• A Texas cosmetic surgery center seeks an RN. Part-time work (about 20 hours or less per week) includes working in the recovery room with patients as well as assisting in the operating room.
  • A New York cosmetic surgery practice seeks a nurse to provide preoperative and postoperative care. This person should also be able to educate patients about the procedure. Job candidates can hold either an RN or an LPN license. This is an entry-level position, but the employer expects the incumbent to attend trainings and read professional journals related to this specialty.

How Can I Stand Out?

Get Certified

For LPN/LVNs or RNs with an undergraduate degree, certification in plastic surgery might be a good way to distinguish yourself from your peers. The American Society of Plastic Surgical Nurses offers a voluntary, specialized certification to nurses who have had some experience in the field. The American Nurse Association also offers certification in various subspecialties, including medical/surgical nursing. Although not specific to plastic or reconstructive surgery, this credential signifies a level of competence in the field of surgical nursing.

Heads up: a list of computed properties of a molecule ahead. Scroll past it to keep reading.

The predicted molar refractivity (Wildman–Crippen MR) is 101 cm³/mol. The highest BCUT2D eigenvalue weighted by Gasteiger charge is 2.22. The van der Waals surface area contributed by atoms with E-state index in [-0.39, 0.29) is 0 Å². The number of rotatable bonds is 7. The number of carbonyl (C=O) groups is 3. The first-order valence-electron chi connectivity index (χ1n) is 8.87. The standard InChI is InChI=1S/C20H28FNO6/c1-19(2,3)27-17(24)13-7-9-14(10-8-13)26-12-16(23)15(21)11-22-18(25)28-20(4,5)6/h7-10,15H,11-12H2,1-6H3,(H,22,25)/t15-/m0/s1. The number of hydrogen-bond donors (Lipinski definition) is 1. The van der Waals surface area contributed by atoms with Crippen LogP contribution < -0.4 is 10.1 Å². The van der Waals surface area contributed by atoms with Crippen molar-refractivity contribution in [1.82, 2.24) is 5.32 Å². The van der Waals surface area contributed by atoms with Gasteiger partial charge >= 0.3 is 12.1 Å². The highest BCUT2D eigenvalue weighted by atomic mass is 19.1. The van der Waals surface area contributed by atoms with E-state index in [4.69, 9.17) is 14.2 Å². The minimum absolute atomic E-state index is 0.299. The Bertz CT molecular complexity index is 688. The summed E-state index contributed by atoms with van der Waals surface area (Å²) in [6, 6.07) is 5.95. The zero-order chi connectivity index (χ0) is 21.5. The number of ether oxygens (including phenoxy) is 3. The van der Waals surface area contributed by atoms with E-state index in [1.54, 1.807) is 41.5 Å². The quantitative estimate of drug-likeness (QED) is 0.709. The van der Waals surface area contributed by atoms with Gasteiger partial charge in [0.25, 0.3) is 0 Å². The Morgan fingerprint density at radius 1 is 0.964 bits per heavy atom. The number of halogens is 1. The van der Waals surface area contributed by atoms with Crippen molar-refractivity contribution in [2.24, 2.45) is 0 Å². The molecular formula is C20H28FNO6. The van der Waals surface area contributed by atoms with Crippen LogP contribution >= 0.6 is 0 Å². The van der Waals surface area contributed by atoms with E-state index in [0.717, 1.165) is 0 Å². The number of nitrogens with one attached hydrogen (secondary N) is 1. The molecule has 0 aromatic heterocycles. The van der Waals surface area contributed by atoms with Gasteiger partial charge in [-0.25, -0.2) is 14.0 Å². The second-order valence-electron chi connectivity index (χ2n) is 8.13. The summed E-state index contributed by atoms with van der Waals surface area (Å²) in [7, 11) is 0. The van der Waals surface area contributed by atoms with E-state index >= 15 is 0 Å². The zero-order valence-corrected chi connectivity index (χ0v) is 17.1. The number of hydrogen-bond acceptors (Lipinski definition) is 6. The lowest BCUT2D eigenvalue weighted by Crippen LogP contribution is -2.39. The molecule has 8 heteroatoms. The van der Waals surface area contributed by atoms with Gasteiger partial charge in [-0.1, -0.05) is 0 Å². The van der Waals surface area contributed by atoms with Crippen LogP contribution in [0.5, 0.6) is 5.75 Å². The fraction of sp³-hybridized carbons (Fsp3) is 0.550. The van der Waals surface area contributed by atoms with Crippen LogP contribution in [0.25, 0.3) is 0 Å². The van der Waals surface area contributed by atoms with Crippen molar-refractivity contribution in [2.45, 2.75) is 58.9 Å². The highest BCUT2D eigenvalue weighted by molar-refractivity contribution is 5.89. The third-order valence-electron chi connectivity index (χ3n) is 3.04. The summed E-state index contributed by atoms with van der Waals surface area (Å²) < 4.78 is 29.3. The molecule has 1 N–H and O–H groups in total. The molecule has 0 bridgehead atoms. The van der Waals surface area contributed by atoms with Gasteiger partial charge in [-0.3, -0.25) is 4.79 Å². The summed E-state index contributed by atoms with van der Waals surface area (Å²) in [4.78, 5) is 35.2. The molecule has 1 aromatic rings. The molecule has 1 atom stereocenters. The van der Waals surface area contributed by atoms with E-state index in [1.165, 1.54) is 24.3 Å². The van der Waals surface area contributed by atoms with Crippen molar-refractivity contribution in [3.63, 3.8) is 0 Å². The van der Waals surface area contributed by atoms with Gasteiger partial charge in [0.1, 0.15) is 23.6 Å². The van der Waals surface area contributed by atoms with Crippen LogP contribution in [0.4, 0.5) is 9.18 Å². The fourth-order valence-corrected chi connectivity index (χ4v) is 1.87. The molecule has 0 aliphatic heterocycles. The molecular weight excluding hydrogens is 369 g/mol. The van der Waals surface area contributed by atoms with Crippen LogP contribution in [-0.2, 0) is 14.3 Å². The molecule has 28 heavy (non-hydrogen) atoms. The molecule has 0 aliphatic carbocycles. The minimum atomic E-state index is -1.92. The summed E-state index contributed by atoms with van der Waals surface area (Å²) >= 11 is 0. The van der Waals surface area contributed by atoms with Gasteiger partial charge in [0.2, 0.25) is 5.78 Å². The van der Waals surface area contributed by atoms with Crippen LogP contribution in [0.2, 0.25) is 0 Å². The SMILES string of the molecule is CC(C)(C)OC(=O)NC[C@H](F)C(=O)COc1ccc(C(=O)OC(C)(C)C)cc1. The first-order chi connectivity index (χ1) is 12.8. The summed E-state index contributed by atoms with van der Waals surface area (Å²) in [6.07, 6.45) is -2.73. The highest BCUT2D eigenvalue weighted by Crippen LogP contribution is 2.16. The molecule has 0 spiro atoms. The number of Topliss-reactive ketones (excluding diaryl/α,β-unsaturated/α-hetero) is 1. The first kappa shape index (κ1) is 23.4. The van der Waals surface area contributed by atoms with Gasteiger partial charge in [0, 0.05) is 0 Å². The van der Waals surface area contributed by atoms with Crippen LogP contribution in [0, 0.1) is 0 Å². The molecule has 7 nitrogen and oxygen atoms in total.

These professional organizations also offer their members continuing education opportunities in the fields of plastic surgery and medical/surgical nursing. Staying on top of the latest innovations and technologies used in plastic and reconstructive surgery may give you an edge in an employment interview.

Alternative Career Paths

The field of plastic surgery nursing may not be right for you, but there are similar jobs available. Here are a few career options within the medical field with comparable salaries and good job growth prospects.

Dental Hygienists

Dental hygienists provide preventive dental care services, clean teeth and educate patients on the importance of good dental and oral health. Working primarily in dentist's offices, hygienists may also take x-rays and apply sealants and fluoride treatments. An associate degree is typically required to enter the profession; licensure is also a requirement. This field has an anticipated growth rate of 38% from 2010-2020, according to the BLS. The same source reported that the median salary for this profession as of 2011 was around $69,000.

Radiation Therapist